Lauren Oyster loves being immersed in new experiences. The Georgia Tech Scheller College of Business Executive MBA (EMBA) alumna recently founded Bloomly, an outdoor plant and flower delivery service that is taking her out of her comfort zone and allowing her to uncover all the potential an entrepreneurial life can create.
A passionate gardener since she was a child, Oyster said the idea for Bloomly flourished as she researched and learned more about the nursery and agriculture business. She discovered an enormous number of problems to solve in the industry and had an epiphany.
“Whether it’s nurseries or agriculture, they still run on traditional business practices — everything is paper and phone-based. There are not a lot of ways to go online and figure out the inventory for how many hydrangeas or begonias a place has. The more I learned about that, the more excited I became because I got to figure something out on my own,” Oyster said.
Before taking the leap and venturing into a new industry, Oyster was a certified financial planner who worked in wealth management for more than a decade. While in her role as the senior vice president of digital wealth at SunTrust, she always had this feeling that she was missing something.
“There was this feeling in the back of mind, ‘Am the only one in the room that doesn’t feel confident in what we’re discussing?’” she said.
Oyster wanted to gain more confidence working in the business world and knew the Scheller College of Business had a program that would challenge her. In fact, the Scheller EMBA program was the only program she applied to.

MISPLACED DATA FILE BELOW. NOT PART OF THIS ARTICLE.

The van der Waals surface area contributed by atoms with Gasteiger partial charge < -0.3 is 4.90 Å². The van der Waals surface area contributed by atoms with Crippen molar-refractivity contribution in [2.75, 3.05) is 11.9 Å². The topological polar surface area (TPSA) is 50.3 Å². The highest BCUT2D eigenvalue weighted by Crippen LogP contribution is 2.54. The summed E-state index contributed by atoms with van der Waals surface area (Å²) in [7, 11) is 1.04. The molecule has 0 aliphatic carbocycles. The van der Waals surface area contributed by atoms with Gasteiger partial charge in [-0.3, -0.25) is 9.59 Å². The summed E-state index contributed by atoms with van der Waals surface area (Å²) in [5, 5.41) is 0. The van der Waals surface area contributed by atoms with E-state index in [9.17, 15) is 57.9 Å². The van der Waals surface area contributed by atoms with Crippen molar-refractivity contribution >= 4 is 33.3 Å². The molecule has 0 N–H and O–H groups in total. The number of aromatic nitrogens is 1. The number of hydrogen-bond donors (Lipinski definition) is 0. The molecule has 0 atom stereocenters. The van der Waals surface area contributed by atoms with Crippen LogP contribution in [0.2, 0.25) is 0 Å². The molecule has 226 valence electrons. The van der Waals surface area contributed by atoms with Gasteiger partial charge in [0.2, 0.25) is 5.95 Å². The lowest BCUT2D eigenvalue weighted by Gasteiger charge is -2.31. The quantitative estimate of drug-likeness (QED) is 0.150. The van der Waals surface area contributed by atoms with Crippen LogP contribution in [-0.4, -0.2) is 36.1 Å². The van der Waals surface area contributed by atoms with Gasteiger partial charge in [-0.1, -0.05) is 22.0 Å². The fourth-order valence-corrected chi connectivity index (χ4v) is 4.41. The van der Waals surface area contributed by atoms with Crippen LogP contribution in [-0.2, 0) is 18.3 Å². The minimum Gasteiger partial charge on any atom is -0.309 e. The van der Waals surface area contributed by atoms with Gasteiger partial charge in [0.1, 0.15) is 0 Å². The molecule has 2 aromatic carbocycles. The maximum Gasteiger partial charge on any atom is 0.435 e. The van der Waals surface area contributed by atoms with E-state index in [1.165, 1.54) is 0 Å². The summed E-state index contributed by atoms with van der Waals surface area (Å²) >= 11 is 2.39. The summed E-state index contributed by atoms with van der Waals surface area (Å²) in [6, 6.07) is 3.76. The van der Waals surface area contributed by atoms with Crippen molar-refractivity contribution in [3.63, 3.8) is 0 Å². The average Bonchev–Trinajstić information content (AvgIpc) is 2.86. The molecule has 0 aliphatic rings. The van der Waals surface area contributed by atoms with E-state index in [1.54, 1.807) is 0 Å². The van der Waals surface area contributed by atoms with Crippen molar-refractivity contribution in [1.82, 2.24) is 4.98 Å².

“It was important for me from a business acumen perspective to be with people who had the same passion I did,” she said. “One time I was in this bookstore and saw the Eleanor Roosevelt quote, ‘Do one thing every day that scares you,’ and I am telling you, that is one of the best things to live by. You have to mentally tell yourself to take actions that lead to opportunity because you don’t know when they will come.”
While all the classes she took during the EMBA program shaped her entrepreneurial thinking, the biggest impact came from learning from Professor Keith McGregor, who had experience developing his own patents and working with innovators like Apple, Coca-Cola, Lockheed, and Yahoo.
“Learning from someone who lived an entrepreneurial life was really important,” she said. “Having to develop your own startup as a part of the EMBA program, working with a team, developing a plan, and getting uncomfortable—it was a great experience.”
Now, Oyster has planted her own seeds as a founder. Instead of expecting customers to go to big box stores to wander around trying to find the perfect garden boxes and planter arrangements, Bloomly gives time back to the customer. The company works with growers near and around the Atlanta area to provide curated outdoor flower and plant combinations, along with extras like mulch, garden soil, and more for delivery to customers. She considers Bloomly to be an intermediary between the consumer and the nursery.
“One thing I am most excited about is the opportunity to brighten someone’s front porch or someone day,” she said. “A lot was purchased on Mother’s Day. There was a daughter who made a purchase for her mom in South Atlanta. Her mom took the time to find me on Facebook and express her thanks. That is the greatest feeling to me.”
Even though Oyster is enjoying the entrepreneurial life, she still has a foot in the corporate world. She’s an analyst for Atlanta Technology Angels and an advisor for WasteWizer Technologies. This year, she’s also going back to her EMBA roots. The students of the EMBA Venture Capital class asked WasteWizer to become one of the companies they evaluate for their final project. It was a full-circle moment for her.
Another thing bringing joy to Oyster is her three young daughters seeing their mom do something she loves. They go on all the deliveries with her and have even given her a few business ideas like creating “Bloomly” bumper stickers.
“For the longest time, all my daughters knew was that I would get up, put a suit on, leave at 7:30 a.m., come back at 6:30 p.m., and I would say, ‘I had a great meeting today with an amazing PowerPoint presentation.’ Now the narrative has completely changed, and they see and understand what it means to prepare a product that someone else is going to receive and enjoy.”